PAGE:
by Salma Danuningrat, Age 11, Indonesia
Artwork by Lucy Zhang
The December fiction prompt was “lights.”
It was as if the traffic light hated Walker. After all, his name was Walker; wasn’t he supposed to keep walking? But the stupid traffic light had other plans. And to make matters worse, Rhonda Middleton was standing on the sidewalk beside him.
Walker’s friend David once told everyone that Rhonda Middleton was a ghost. And the rumour lasted for a whole two weeks at Evergreen Middle School.
But David did have a point. Rhonda was the quietest person at school, and people hardly saw her anywhere. Her wavy brown hair plastered her face, she’d bury her head in a book for the rest of class. Some kids said if you made eye contact with her, you would die at 20 years old. And there she was, right next to Walker, staring at the trees across the street.
Despite being scared out of his skin, Walker was feeling excited this afternoon. That day was the last day of the semester, which meant that it was officially winter break. Three weeks of video games, snowball fights, and hot chocolate. And to top that, the world around him was covered with snow: the sidewalks, bushes, and roofs of buildings. It’s what Walker loved about his quiet neighbourhood in winter.
“Those lights, they’re beautiful, aren’t they?” Rhonda said, and Walker jumped. “Two different colours, like blue and yellow, look wonderful on that tree.” Then she pointed towards Stone Lane. Walker started praying that Rhonda the Ghost wouldn’t make eye contact with him. Or vaporize him. Or worse, kill him on the spot.
“It’s––it’s like people, don’t you think?” Rhonda continued. “When two different types of people connect, they create something truly great and inspiring. They’re saying that no matter how different they are, they can still be one. They can fit.” And suddenly, it began to snow.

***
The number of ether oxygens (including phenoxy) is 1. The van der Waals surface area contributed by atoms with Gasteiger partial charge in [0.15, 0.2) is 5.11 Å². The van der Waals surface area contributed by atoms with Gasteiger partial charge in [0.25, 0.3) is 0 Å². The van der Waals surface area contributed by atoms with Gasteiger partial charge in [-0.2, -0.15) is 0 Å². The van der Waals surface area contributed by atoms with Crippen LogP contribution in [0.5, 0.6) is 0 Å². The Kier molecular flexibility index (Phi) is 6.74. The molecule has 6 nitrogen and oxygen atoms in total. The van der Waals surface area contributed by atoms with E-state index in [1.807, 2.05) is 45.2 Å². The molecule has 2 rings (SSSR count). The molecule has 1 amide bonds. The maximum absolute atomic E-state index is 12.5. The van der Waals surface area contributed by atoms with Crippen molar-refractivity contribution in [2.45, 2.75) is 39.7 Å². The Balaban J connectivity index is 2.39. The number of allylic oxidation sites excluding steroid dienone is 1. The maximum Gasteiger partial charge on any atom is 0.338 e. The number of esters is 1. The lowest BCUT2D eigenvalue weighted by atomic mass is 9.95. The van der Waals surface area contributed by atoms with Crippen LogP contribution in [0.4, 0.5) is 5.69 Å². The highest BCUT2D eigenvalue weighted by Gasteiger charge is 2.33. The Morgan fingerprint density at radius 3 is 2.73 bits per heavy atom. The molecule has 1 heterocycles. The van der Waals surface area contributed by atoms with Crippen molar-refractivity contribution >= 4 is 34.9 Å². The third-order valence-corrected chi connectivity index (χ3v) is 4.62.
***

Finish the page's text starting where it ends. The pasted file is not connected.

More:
Walker’s eyes were transfixed on the trees. Both sides of Stone Lane were lined with small pine trees. All sorts of different colour lights were woven through the branches and, like Rhonda said, everything fit.
And as he was staring, he began to realize, that Rhonda was right. Two very different things could become one. Then, like a slap in the face, it hit him. Rhonda was referring to her own life.
Rhonda’s different than all the kids at school, but that doesn’t mean people shouldn’t be nice to her, Walker thought. Maybe if I talk to her, it’ll be better for both of us.
Walker had no idea what he was doing, and the David-influenced part of his mind was screaming for him to stop. But instead, he kept going. He felt dumb, but it felt right to do it. Walker looked straight at Rhonda and said, “Want to look at the trees on Maple Avenue?” She gazed at him, with a look of appreciation and hesitation, but finally nodded.
Rhonda and Walker turned the corner and headed towards the avenue–and they didn’t even have to wait for a traffic light.
Salma writes, “I am 11 years old and I live in Indonesia. I believe that a great writer isn’t the one who wins all the contests, but the one who always picks up the pencil once it’s fallen.”